Repository URL:
http://philsci-archive.pitt.edu/id/eprint/4275
Author(s):
James Tabery
conference paper description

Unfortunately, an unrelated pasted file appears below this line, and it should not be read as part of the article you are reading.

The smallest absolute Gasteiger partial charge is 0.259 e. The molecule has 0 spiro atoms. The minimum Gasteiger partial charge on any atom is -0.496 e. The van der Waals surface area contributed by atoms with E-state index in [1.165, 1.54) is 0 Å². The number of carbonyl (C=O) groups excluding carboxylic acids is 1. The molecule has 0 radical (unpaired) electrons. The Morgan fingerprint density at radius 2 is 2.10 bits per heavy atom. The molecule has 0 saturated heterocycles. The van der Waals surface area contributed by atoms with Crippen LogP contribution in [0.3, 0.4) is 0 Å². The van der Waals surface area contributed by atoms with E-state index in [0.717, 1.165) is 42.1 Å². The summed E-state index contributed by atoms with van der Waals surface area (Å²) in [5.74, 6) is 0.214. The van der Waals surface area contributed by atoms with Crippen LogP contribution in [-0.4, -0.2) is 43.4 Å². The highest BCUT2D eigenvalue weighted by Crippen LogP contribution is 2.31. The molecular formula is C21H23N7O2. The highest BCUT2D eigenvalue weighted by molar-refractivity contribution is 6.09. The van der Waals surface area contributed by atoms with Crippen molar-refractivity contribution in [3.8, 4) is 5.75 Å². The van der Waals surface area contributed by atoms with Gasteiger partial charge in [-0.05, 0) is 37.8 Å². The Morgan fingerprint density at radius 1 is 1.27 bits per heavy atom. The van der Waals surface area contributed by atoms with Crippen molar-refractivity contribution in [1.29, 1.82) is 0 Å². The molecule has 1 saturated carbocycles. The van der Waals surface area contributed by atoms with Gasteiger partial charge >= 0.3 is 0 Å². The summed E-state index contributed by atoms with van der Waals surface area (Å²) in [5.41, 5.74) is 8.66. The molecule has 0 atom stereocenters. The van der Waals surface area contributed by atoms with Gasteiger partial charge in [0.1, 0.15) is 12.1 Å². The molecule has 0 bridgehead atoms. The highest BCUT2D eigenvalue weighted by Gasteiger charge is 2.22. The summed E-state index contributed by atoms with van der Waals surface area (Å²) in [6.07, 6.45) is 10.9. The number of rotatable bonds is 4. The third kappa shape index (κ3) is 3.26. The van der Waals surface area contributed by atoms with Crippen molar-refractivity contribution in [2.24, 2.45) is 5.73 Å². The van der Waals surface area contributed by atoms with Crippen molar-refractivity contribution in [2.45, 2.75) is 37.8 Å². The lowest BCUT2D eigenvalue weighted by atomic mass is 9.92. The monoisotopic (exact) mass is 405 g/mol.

The concept of gene-environment interaction, or G×E, refers to cases where different genetic groups phenotypically respond differently to the same array of environments. In a widely acclaimed study from 2002, researchers found a case of G×E for a gene controlling neuroenzymatic activity (low vs. high), exposure to childhood maltreatment, and the development of antisocial personality disorder (ASPD). Cases of G×E are generally characterized as evincing a genetic predisposition; for example, individuals with low neuroenzymatic activity are described as having a genetic predisposition to ASPD. I argue that the concept of a genetic predisposition fundamentally misconstrues these cases of G×E. This misconstrual will be diagnosed, and then a new concept—interactive predisposition—will be introduced. I conclude by examining how recent debates over screening for individual predispositions is related to older debates about group differences between populations, drawing on lessons of the latter to inform the former.

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